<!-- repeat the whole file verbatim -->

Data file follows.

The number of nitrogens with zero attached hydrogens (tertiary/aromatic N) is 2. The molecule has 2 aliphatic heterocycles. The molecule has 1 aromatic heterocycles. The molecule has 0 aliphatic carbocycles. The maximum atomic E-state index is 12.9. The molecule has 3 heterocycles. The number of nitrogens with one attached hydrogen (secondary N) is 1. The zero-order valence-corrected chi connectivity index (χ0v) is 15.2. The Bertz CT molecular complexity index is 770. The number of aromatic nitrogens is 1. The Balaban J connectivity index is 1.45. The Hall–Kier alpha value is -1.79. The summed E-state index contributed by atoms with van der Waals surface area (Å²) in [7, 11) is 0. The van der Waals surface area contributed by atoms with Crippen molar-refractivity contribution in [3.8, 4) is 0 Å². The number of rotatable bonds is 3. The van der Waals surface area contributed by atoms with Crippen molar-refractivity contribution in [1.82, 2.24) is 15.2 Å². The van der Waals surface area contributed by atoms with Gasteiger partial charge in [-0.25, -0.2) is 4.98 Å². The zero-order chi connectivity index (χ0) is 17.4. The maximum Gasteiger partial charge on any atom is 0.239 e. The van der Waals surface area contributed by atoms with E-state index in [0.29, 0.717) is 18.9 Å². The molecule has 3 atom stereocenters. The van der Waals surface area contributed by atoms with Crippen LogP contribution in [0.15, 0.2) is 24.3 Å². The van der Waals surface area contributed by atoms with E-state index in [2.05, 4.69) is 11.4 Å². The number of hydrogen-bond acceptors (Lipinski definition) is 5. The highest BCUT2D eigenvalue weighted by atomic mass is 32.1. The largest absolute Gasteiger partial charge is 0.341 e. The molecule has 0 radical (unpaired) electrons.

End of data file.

The number of nitrogens with zero attached hydrogens (tertiary/aromatic N) is 2. The molecule has 2 aliphatic heterocycles. The molecule has 1 aromatic heterocycles. The molecule has 0 aliphatic carbocycles. The maximum atomic E-state index is 12.9. The molecule has 3 heterocycles. The number of nitrogens with one attached hydrogen (secondary N) is 1. The zero-order valence-corrected chi connectivity index (χ0v) is 15.2. The Bertz CT molecular complexity index is 770. The number of aromatic nitrogens is 1. The Balaban J connectivity index is 1.45. The Hall–Kier alpha value is -1.79. The summed E-state index contributed by atoms with van der Waals surface area (Å²) in [7, 11) is 0. The van der Waals surface area contributed by atoms with Crippen molar-refractivity contribution in [3.8, 4) is 0 Å². The number of rotatable bonds is 3. The van der Waals surface area contributed by atoms with Crippen molar-refractivity contribution in [1.82, 2.24) is 15.2 Å². The van der Waals surface area contributed by atoms with Gasteiger partial charge in [-0.25, -0.2) is 4.98 Å². The zero-order chi connectivity index (χ0) is 17.4. The maximum Gasteiger partial charge on any atom is 0.239 e. The van der Waals surface area contributed by atoms with E-state index in [0.29, 0.717) is 18.9 Å². The molecule has 3 atom stereocenters. The van der Waals surface area contributed by atoms with Crippen LogP contribution in [0.15, 0.2) is 24.3 Å². The van der Waals surface area contributed by atoms with E-state index in [2.05, 4.69) is 11.4 Å². The number of hydrogen-bond acceptors (Lipinski definition) is 5. The highest BCUT2D eigenvalue weighted by atomic mass is 32.1. The largest absolute Gasteiger partial charge is 0.341 e. The molecule has 0 radical (unpaired) electrons.